:: the stories behind the map ::
Every detail was included for a reason, down to the scale of miles, which is a Ugandan mud-wall relief, and the map’s compass rose motif, which comes from a Ghanaian painted cloth design.
Dame Daphne Sheldrick
For over thirty years, Kenya-born Daphne Sheldrick has been raising, rehabilitating, and reintegrating orphaned elephants back into the wild. She is the first person to have perfected the milk formula for baby elephants (a process taking 28 years), giving milk-dependent orphans a fighting chance. She remains the world expert on the topic. But beyond this important contribution, she has also revealed another vital ingredient to elephants’ survival: love, connection, and family. Her years of experience alongside elephants has revealed to her that the giant-brained, giant-hearted creatures have similar needs, emotions, and lifespans as humans. The key to Daphne’s success has been her lifelong experience with wild creatures, an in-depth knowledge of animal psychology and the behavioral characteristics of different species, and of course, the most essential component, a sincere and deep empathy.
Of all ecosystems, it seems grasslands are the easiest to overlook. Without dramatic mountaintops to keep our attention, it can appear the boundless bush doesn’t have much to it. It does! Remarkably, the African savannah provides the grasses, sprouts, bushes, seeds, pods, twigs, and branches necessary for Africa as we know it to exist. The iconic savannah tree is the Umbrella Thorn Acacia (Acacia tortillis) depicted in this illustration. Like other savannah trees, the acacia is adapted to withstand hot and cold, drought and rain. Its hard, sharp thorns protect the acacia by deterring animals from over-browsing, but its seed pods, which fall to the ground, provide nutrition for many species. This species-rich territory is prime habitat for primal wildlife. Grazing actually increases grass growth. This unity of life, from fragile green sprouts to fierce predators, largely rests on the African elephant, the architect of Africa. Hour after hour of munching results in fewer trees and more grasslands for grazers like wildebeests, kudus, and zebras to move in. Predators like lions and leopards are quick to follow. Without elephants to push down trees and create pathways with their massive bodies, this entire ecosystem would change. When elephant populations plummet, other species and ecosystems connected to them—many we would never think of—plummet too.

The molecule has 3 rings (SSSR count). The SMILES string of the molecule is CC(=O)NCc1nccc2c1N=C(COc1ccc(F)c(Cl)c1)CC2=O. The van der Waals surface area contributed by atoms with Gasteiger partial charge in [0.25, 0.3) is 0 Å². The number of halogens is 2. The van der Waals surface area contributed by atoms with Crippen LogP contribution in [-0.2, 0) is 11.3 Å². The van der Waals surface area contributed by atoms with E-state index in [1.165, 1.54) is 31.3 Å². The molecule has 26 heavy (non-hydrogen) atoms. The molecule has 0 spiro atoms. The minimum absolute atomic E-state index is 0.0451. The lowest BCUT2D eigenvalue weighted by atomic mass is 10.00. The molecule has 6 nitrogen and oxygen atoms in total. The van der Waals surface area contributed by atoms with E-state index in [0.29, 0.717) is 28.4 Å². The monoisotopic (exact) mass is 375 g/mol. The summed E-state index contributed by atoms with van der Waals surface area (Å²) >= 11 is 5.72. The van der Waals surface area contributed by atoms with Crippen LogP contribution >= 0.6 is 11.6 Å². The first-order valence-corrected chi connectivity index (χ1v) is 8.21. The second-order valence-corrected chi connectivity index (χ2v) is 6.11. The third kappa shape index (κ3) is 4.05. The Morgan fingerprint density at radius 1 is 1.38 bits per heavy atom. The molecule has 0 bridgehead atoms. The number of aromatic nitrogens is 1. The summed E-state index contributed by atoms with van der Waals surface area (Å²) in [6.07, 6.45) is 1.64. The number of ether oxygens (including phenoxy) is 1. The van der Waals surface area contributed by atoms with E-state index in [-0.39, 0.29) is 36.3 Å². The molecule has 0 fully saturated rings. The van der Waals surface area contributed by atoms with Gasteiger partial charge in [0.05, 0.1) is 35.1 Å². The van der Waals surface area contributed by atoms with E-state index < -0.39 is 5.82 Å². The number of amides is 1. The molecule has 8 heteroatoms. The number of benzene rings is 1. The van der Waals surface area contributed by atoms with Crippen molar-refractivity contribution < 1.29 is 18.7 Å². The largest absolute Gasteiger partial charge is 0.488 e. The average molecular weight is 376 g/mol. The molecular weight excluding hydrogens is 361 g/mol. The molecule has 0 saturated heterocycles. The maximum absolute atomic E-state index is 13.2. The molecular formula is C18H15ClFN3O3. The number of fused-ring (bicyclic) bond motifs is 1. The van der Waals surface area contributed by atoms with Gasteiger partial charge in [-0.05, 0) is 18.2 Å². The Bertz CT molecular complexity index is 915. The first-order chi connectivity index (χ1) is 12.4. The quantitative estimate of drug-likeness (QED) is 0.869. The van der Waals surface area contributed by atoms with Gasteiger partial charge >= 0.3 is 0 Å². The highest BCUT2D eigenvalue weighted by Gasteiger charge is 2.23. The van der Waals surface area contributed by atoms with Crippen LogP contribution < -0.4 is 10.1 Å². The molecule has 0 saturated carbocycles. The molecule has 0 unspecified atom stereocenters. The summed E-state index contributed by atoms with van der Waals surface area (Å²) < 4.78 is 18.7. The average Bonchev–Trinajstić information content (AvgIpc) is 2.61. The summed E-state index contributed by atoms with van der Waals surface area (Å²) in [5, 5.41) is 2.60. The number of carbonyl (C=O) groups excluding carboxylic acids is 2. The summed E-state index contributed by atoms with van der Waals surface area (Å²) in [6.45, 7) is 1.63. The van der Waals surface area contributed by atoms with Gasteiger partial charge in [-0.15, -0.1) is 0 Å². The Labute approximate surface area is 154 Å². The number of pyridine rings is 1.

Elephant Keepers: Human Family
Of all the heartening aspects of DSWT, the orphan elephants and their keepers is one of the most extraordinary. The only way to make an impact long term is from within, so getting locals involved on such an intimate scale is invaluable. Broken hearts can be as fatal as injuries to orphaned baby elephants. At the DSWT’s orphanage, locals trained as elephant keepers act as caretakers and surrogate parents for the wounded littles ones. During the day they nourish them with milk, put on sunscreen, and encourage them to play. At night they sleep in the elephants' stalls in lofted beds; provide love when the elephants are scared, lonely, or showing signs of trauma; and do their best to give the orphans the affection and attention their own mother would.
African Honey Bee:
Unusual Problem Solver
It isn’t easy to deter elephants: they’re huge, and they’re smart. Hungry elephants, deprived of their former range and migration paths, raid crops, causing financial and material damage to farmers. British biologist Lucy King proposed an ingenious solution. Elephants, she reasoned, are terrified of bees, and here’s why: bees are too small to sting through the thick skin of an adult elephant, but they can sting to death a tender and thin-skinned calf. Above all else, matriarchal elephants protect their babies. So why not build honey bee nests at intervals along farm fences? The elephants approach the fence, hear the bees buzzing, turn around, and leave as fast as they can. Problem solved! The bonus is that farmers harvest the honey, adding to their yield.
Sir David Attenborough